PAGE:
Hellmuth does deserve some credit, though, because he legitimately reached the Round of 4, despite being a No. 16 seed. I thought he could go somewhat deep, but I didn’t think that he could beat Vanessa Selbst in the Round of 8, which he did, and before the skullduggery kicked in, he was neck-and-neck with Mercier. All in all, it was really fun to run the bracket, but some changes will be made next year.
First, there needs to be a selection committee. The GPI was great because everybody was easily seeded, but it should be used as a barometer like the Ratings Percentage Index (RPI) in college. Some very popular players like Phil Galfond, Viktor “Isildur1” Blom, Tom Dwan and Phil Ivey didn’t have great tournament success over the last few years, so they were excluded. This needs to be addressed. Second, we need to ensure that the voting is more fair. We could make you have an account to vote (you should already have one!), but then when players post the link on their Facebook or Twitter accounts, their friends and family members who don't play poker will be less likely to vote.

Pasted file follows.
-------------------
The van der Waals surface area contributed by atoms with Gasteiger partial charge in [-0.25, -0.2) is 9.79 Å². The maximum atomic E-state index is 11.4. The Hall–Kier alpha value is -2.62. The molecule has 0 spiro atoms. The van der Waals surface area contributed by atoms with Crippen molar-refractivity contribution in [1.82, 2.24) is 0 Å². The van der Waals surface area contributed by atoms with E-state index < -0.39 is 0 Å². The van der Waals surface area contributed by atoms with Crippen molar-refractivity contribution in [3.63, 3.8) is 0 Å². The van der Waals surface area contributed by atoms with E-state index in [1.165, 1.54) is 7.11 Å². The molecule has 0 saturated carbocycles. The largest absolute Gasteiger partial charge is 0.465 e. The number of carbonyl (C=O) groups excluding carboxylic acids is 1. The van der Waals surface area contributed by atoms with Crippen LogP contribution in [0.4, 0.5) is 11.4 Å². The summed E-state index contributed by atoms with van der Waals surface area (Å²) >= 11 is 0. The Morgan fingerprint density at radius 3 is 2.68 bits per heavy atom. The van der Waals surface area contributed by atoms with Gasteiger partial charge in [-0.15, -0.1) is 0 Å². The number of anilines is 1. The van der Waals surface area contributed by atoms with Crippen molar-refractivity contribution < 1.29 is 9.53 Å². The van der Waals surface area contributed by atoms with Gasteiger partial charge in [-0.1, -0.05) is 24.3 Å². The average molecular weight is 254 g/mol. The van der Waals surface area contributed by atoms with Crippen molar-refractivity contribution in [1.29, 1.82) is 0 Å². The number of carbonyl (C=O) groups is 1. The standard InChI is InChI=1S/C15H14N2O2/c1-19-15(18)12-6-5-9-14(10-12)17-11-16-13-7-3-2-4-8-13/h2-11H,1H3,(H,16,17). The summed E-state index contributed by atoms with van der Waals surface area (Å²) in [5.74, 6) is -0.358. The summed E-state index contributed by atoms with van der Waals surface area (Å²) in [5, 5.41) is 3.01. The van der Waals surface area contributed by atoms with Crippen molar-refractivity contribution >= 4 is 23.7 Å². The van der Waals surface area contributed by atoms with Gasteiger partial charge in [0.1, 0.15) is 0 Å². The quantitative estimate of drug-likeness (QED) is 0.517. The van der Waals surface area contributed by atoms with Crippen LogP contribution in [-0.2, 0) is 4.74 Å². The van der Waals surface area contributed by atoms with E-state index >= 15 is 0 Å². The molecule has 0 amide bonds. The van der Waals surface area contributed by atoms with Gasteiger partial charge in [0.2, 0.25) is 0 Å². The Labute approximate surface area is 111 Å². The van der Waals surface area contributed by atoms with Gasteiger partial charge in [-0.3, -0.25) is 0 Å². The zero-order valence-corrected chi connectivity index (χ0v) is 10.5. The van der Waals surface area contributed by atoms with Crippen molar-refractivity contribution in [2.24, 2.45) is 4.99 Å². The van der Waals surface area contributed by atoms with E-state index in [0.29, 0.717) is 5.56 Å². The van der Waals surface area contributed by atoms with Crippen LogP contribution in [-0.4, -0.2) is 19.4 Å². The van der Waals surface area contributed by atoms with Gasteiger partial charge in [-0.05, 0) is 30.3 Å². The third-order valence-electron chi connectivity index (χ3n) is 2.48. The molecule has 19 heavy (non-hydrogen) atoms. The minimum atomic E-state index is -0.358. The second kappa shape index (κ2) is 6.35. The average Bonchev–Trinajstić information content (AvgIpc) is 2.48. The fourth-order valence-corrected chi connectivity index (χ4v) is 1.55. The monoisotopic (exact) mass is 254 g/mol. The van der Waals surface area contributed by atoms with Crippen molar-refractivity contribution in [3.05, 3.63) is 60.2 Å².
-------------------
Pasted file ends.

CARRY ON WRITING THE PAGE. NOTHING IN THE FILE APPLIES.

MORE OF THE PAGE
For now, I’d like to thank everyone who voted, and all the players who participated in the bracket. Again, this was done purely for entertainment purposes, so I hope you enjoyed it.
A few weeks ago, after Viktor Blom defeated Alex “Kanu7” Millar in the PokerStars SuperStar Showdown, I noted that the only player the Swede had failed to defeat in a single match was Isaac “philivey2694” Haxton. Well, after this week’s special SuperStar Showdown, that’s no longer the case.
Blom and Haxton decided to up the ante this weekend, and instead of setting a certain stop-loss amount and playing 2,500 hands, they decided to play a $1 million match. Starting on Saturday, the two played a four-hour session every day until someone won $500,000. In just three days, Blom succeeded, taking half a million from Haxton and winning the match.